Hatchet II (2010)
Reviewed by Gareth Jones
Starring Danielle Harris, Tony Todd, R.A. Mihailoff, AJ Bowen, Tom Holland, Kathryn Fiore, Parry Shen, Rileah Vanderbilt, Ed Ackerman, Rick McCallum, Colton Dunn, David Foy, Nick Principe, Alexis Peters, and Kane Hodder
Directed by Adam Green
Back to the bayou we go with Adam Green at the reins in his hotly anticipated Hatchet II. Picking up at literally the exact moment that the first film ended, we find the beleaguered Marybeth (now played by the gorgeous Danielle Harris) escaping the clutches of madman ghost Victor Crowley. Her rescue comes in the form of a one-eyed local fisherman who gives her refuge at his cabin – that is, until he discovers who she is and unceremoniously throws her out. It seems that Crowley’s rage may have something to do with her particular bloodline, and anyone involved with her is a definite target for the hatchet-wielding monstrosity.
The one who can provide the answers to Marybeth’s riddle comes in the form of Tony Todd’s Reverend Zombie, thrust into the spotlight this time as a main player. Gathering together a rag-tag band of hunters and trappers, Zombie leads Marybeth back into the forbidden swamp to track down his missing boat and Crowley himself. Things aren’t quite what they seem, however, as Zombie has his own motives for being there...
One thing’s for sure, though – once Crowley picks up on the invaders in his territory, shit’s gonna get bloody.
And bloody it gets! With Hatchet II Green throws a big two-fingered salute to the “less is more” crowd as the kills come thick, fast, and gory. The body count here is phenomenal, with each Crowley victim meeting a more grisly end than the last – all presented with glorious practical effects work. To describe individual kills would be considered spoilers here as Hatchet II really is a simple body count flick; in fact, it revels in being so just as the original did, if not more. What I will say, however, is that the death met by Crowley’s final victim is the best piece of on-screen ultra-violence I’ve witnessed all year. If you aren’t hollering when it happens, you’ve likely hated the movie.
The cast are all-round excellent. There’s nary a negative thing to be said about any of them, with a few throwbacks to characters from the original film proving very entertaining. The opening credit sequence alone is brilliantly constructed, taking us through the kill zones of the first film’s ill-fated subjects.
Humor runs rampant throughout Hatchet II, even more so than in the original. Punchlines come in an almost steady stream through both visuals and the dialogue, the best of which are a song sung by the comic relief character played by Colton Dunn, and another character that refuses to speak – right up until his imminent screaming death.
This is where it would be pertinent to say that Hatchet II is most certainly going to be a love it or hate it type of flick. From the beginning, it hoists a carefree flag and waves it in your face for every minute of the runtime. This isn’t a serious horror movie by any means – it’s a hack ‘n slash love letter to the body count flicks of yesteryear. If you didn’t like the first one, then stay far, far away – Hatchet II won’t change your mind about Crowley and his swamp.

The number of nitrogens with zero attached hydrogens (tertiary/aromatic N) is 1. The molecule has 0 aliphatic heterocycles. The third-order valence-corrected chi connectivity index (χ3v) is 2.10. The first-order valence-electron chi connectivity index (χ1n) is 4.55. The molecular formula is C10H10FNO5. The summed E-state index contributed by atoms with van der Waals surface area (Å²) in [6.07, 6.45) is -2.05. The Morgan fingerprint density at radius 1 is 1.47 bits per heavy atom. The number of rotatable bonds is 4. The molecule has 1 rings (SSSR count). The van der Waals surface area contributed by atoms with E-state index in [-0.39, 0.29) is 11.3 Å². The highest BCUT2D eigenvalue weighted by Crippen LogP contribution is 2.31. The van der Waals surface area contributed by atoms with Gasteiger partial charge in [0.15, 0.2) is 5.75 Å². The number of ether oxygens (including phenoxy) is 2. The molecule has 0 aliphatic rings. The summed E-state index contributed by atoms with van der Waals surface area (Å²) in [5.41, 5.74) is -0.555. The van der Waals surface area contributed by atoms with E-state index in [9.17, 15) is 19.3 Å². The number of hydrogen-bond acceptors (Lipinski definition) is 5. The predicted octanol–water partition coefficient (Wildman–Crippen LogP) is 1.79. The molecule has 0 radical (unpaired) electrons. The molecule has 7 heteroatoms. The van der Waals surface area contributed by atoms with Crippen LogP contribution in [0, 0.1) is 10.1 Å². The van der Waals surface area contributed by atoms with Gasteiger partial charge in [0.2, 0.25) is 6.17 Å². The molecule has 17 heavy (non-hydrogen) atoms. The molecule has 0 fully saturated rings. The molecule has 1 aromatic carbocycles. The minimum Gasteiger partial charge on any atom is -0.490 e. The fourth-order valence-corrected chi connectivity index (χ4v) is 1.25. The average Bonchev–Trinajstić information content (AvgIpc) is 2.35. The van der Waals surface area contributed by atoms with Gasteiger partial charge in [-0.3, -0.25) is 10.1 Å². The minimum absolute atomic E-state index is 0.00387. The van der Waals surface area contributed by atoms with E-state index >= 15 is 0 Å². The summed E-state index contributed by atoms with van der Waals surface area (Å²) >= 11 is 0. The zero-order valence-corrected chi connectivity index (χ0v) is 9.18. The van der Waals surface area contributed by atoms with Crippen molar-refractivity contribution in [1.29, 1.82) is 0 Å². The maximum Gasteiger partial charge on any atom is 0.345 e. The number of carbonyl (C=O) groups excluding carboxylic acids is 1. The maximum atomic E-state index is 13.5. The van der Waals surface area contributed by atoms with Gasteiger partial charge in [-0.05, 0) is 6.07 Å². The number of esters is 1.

Now, the film was a very quick production and at times it shows. Not through any major problems, but simply minor niggles that you’ll pick up on occasionally such as a couple of randomly changing accents and a few pieces of slightly shoddy effects work. It may start playing on your mind a little as you try to decide whether or not this is actually better than the first movie; but as soon as Victor Crowley walks out of the trees carrying what must be the biggest chainsaw ever committed to film, you suddenly realize what Green is doing here and can’t help but fall in love.
Being a fun love letter to the genre, Hatchet II is chock-full of genre references. Look out for the Jack Chop (with free fahkin’ glowstick!) in Reverend Zombie’s store, a nod to Behind the Mask: The Rise of Leslie Vernon, Joe Lynch quite horrifically losing his jaw, and multiple genre personalities including Lloyd Kaufman and our very own Uncle Creepy chowing down on some cookies. Adam Green is having a lot of fun here with absolutely no qualms in making a film that admires exactly what he admires. Take it or leave it, Hatchet II demands that you simply switch off your brain, strap in and enjoy.
With this follow-up, the ever-lovable Green has completed the perfect couple of movies for your gore ‘n beer night. Minus the distraction of the actress playing the lead character changing, both films could quite easily be joined right together to make one hell of a fun three hours as the carnage escalates. Hatchet II is twice the gore, twice the intensity, twice the fun, love and balls-out (literally!) craziness of the original. If the first one floats your boat, then you’d better book your ticket for this next tour of Crowley’s swamp as soon as you possibly can. There’s no way you’ll regret it – or come back with all your pieces!
4 out of 5
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